vendredi 5 février 2016

Haiti urgently needs international help overcoming its political crisis

A supporter of presidential candidate Jovenel Moise
waves a Haitian national flag during a march to demand
elections be reinstated, in Port-au-Prince, Haiti,
on Feb. 2. (Dieu Nalio Chery/Associated Press)
By Editorial Board February 3

AFTER MONTHS of mounting instability and political violence, Haiti now is days away from a full-bore leadership crisis. The way out of the impasse is unclear. What is clear is that the current, failed president, Michel Martelly, must go.

Under Haiti’s constitution, Mr. Martelly, who took office in 2011, must step down when his term ends Sunday. However, a runoff election to choose his successor was canceled amid street protests and political upheaval last month, leaving no alternate date for a vote and no plan for a democratic transition.

Now Mr. Martelly is suggesting that he may remain in office if there is no consensus on replacing him. That should be a non-starter, given his record of thuggish conduct, mismanagement and poor governance, his contempt for democratic processes, and his complicity in leading the country into its current dead end. Should Mr. Martelly be permitted to retain power, there is every reason to fear that Haiti, with its history of political turmoil, would be in danger of bloody upheaval. The international community cannot allow that to happen.

There are a number of conceivable exits from the stalemate. None of them would be easily arranged in the absence of strong institutions and trusted legal bodies in Haiti. Any chance of a peaceful resolution will require timely and assertive diplomacy by the Organization of American States, the United States and other influential international actors.

One way forward would be the formation of an interim government — ideally chosen by the National Assembly, not by Mr. Martelly — charged with promptly overseeing new elections. Such a transition might be led by a Haitian Supreme Court justice, by Senate President Jocelerme Privert, by former president René Préval or by another respected figure, and would need to reorganize Haiti’s discredited electoral commission so the country can proceed to a new vote.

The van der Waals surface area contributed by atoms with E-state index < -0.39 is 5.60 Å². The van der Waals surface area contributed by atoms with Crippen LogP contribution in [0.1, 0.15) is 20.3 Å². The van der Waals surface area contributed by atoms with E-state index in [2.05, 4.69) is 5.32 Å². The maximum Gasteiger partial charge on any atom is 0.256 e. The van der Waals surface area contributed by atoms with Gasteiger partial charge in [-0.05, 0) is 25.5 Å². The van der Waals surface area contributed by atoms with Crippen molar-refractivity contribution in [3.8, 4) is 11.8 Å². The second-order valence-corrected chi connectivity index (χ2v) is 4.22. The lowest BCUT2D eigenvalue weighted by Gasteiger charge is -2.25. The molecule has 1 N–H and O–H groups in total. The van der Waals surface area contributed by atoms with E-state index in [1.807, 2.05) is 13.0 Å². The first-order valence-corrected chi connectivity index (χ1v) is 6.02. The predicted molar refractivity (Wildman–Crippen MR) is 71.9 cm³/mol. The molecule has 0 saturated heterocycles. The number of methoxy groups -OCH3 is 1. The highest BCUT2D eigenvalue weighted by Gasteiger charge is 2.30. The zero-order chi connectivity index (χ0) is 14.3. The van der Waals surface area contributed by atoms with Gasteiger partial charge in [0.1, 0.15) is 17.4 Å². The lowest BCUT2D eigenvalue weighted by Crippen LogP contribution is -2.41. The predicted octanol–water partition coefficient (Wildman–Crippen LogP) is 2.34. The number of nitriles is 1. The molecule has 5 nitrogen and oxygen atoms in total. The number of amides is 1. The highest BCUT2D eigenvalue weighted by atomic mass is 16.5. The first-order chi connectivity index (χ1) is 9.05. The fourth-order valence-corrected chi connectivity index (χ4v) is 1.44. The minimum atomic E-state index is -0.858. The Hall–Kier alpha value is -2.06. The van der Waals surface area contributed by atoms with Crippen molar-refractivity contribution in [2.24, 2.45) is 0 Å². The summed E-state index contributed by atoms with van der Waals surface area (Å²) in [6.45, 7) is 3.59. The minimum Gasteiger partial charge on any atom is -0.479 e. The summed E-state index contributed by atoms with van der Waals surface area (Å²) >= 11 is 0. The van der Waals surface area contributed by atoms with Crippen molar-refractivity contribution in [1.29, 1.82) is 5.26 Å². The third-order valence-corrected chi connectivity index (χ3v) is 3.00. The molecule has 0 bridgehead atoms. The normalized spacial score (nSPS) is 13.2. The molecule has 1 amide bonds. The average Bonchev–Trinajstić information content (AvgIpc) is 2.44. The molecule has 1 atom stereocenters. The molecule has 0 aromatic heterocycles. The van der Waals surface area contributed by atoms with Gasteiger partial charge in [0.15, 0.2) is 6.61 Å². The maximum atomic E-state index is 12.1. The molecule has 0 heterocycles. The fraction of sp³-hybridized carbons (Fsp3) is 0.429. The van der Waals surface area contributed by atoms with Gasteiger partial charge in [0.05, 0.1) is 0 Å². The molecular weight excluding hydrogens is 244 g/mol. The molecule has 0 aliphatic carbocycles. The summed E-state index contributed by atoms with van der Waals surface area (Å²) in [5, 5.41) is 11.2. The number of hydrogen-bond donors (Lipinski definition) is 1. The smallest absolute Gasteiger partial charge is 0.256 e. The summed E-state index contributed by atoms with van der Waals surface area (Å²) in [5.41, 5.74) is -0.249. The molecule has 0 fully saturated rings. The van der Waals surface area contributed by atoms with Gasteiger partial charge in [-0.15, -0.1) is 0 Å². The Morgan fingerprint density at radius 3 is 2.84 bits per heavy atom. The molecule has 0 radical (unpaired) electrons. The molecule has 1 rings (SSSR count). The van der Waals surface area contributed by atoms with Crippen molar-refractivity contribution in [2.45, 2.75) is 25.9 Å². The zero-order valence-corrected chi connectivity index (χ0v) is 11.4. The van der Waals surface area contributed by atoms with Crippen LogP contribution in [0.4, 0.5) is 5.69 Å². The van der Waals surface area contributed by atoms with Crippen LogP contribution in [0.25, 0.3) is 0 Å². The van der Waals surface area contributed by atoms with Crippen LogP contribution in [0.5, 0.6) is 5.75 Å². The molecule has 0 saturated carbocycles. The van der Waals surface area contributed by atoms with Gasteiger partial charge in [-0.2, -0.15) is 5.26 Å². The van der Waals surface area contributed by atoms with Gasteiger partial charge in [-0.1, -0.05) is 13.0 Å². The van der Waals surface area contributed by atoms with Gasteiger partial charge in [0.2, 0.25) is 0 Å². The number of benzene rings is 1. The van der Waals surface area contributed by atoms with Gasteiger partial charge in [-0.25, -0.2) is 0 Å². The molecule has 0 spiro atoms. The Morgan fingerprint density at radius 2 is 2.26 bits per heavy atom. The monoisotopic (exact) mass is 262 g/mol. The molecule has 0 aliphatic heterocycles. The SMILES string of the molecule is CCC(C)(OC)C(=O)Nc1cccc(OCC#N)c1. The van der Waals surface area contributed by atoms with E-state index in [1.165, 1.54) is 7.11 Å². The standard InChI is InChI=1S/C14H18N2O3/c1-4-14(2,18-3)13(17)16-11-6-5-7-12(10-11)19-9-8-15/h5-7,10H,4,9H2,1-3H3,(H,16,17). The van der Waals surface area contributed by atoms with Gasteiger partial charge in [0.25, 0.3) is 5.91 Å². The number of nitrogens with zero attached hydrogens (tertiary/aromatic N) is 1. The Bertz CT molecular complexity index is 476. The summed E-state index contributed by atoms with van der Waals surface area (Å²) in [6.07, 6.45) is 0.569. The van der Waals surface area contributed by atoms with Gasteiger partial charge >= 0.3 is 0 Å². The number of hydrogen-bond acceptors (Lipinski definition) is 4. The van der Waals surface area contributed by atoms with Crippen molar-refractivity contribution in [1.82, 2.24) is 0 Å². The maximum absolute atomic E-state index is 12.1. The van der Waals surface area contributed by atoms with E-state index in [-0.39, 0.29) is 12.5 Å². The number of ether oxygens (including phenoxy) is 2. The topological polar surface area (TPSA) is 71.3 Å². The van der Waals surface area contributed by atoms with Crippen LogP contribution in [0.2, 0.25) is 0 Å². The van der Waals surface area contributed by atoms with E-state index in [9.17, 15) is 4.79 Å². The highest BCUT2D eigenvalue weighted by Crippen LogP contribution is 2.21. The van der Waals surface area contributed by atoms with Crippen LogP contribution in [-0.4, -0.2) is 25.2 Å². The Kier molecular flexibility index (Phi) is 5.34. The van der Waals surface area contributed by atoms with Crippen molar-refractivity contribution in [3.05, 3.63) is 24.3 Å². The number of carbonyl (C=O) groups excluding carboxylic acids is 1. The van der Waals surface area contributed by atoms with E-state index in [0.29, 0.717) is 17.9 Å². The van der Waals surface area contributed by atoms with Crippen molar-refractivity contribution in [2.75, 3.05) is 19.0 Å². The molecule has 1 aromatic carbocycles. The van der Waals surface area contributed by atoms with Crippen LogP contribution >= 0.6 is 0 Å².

Granted, no such interim government would enjoy complete constitutional legitimacy, and there are precious few public figures in Haiti who enjoy broad public backing. Unfortunately, Mr. Martelly is not among them.

If an interim government is constituted, its sole task should be to organize elections as quickly as possible. That would be a difficult job given that six of Haiti’s nine electoral council members have resigned. Moreover, the country’s contentious political culture, poisoned by the autocratic Mr. Martelly, is ill-suited to compromise.

That’s why a strong international hand is required, one that can encourage or, if necessary, coerce the country’s political, civic and business leaders to come to terms on a Haitian resolution.
The history of international intervention in Haiti’s affairs is mixed, at best, and it is undeniable that many Haitians distrust outside meddling. Still, the uncomfortable truth is that Haiti, the hemisphere’s poorest and in some ways most dysfunctional nation, seems ill-equipped for now to manage a transparent democratic transition of leadership on its own. The risk of a vacuum of power is real, and the economy, beset by inflation and a weak currency, is teetering. The country desperately needs an effective government and international help in arranging elections that produce one.


OAS mission chief says Haiti deal is near

- Haitian politicians are close to finding a solution for the country after Feb. 7
- President Michel Martelly will step down by this weekend
- The Organization of American States tells Haitians it’s not the enemy

Haitians dressed as bananas to show their support for organic banana
 farmer and presidential candidate Jovenel Moise, from the PHTK
party, march to demand elections be reinstated, in Port-au-Prince on
Tuesday. Haiti had been scheduled to hold a presidential and legislative
runoff Jan. 24. But the now-splintered provisional electoral council
canceled it for a second time amid the protests and suspicion that the
 first round was marred by widespread fraud favoring Moise,
President Michel Martelly's chosen candidate. 
Dieu Nalio Chery AP

Read more here: http://www.miamiherald.com/news/nation-world/world/americas/haiti/article58452173.html#storylink=cpy
The head of an Organization of American States special mission to Haiti says he’s confident that all sides will reach a solution in the coming hours on how Haiti will be governed after President Michel Martelly steps down this weekend.
Still, Ronald Sanders, the Antiguan diplomat who is leading the mission and chairs the 35-nation OAS permanent council, concedes that “every day, the goal posts seem to change.”
“There is a different story about what settlement they’re going to reach, as to how they go forward after Feb. 7,” he said. “It’s been a volatile situation.”